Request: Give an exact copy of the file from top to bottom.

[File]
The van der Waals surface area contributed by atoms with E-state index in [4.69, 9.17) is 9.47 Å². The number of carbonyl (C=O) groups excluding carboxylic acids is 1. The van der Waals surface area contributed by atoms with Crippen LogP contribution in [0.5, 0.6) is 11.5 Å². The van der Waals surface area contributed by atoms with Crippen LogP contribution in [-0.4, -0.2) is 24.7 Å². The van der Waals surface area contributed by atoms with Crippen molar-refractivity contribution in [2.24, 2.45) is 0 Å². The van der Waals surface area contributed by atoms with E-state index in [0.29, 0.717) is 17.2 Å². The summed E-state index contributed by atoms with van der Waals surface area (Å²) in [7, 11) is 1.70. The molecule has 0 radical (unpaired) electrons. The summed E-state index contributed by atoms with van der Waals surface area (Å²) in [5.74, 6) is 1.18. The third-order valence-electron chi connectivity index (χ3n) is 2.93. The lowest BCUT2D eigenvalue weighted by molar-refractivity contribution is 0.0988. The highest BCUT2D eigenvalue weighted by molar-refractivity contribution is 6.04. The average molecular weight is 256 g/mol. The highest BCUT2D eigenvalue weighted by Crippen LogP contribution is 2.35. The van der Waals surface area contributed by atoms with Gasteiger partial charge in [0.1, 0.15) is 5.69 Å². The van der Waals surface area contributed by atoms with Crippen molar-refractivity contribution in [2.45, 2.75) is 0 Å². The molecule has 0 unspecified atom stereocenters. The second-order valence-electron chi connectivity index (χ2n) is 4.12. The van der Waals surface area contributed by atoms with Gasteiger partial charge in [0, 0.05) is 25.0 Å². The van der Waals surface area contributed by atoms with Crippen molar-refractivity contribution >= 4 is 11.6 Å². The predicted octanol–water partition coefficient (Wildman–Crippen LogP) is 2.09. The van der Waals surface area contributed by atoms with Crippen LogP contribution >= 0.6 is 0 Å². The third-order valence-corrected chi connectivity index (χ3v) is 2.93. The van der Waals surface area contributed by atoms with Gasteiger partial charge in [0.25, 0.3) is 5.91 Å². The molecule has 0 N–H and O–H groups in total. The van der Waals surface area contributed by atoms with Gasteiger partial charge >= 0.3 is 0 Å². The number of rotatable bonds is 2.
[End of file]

The van der Waals surface area contributed by atoms with E-state index in [4.69, 9.17) is 9.47 Å². The number of carbonyl (C=O) groups excluding carboxylic acids is 1. The van der Waals surface area contributed by atoms with Crippen LogP contribution in [0.5, 0.6) is 11.5 Å². The van der Waals surface area contributed by atoms with Crippen LogP contribution in [-0.4, -0.2) is 24.7 Å². The van der Waals surface area contributed by atoms with Crippen molar-refractivity contribution in [2.24, 2.45) is 0 Å². The van der Waals surface area contributed by atoms with E-state index in [0.29, 0.717) is 17.2 Å². The summed E-state index contributed by atoms with van der Waals surface area (Å²) in [7, 11) is 1.70. The molecule has 0 radical (unpaired) electrons. The summed E-state index contributed by atoms with van der Waals surface area (Å²) in [5.74, 6) is 1.18. The third-order valence-electron chi connectivity index (χ3n) is 2.93. The lowest BCUT2D eigenvalue weighted by molar-refractivity contribution is 0.0988. The highest BCUT2D eigenvalue weighted by molar-refractivity contribution is 6.04. The average molecular weight is 256 g/mol. The highest BCUT2D eigenvalue weighted by Crippen LogP contribution is 2.35. The van der Waals surface area contributed by atoms with Gasteiger partial charge in [0.1, 0.15) is 5.69 Å². The van der Waals surface area contributed by atoms with Crippen molar-refractivity contribution in [2.45, 2.75) is 0 Å². The molecule has 0 unspecified atom stereocenters. The second-order valence-electron chi connectivity index (χ2n) is 4.12. The van der Waals surface area contributed by atoms with Gasteiger partial charge in [0, 0.05) is 25.0 Å². The van der Waals surface area contributed by atoms with Crippen molar-refractivity contribution >= 4 is 11.6 Å². The predicted octanol–water partition coefficient (Wildman–Crippen LogP) is 2.09. The van der Waals surface area contributed by atoms with Crippen LogP contribution >= 0.6 is 0 Å². The third-order valence-corrected chi connectivity index (χ3v) is 2.93. The van der Waals surface area contributed by atoms with Gasteiger partial charge in [0.25, 0.3) is 5.91 Å². The molecule has 0 N–H and O–H groups in total. The van der Waals surface area contributed by atoms with Gasteiger partial charge >= 0.3 is 0 Å². The number of rotatable bonds is 2.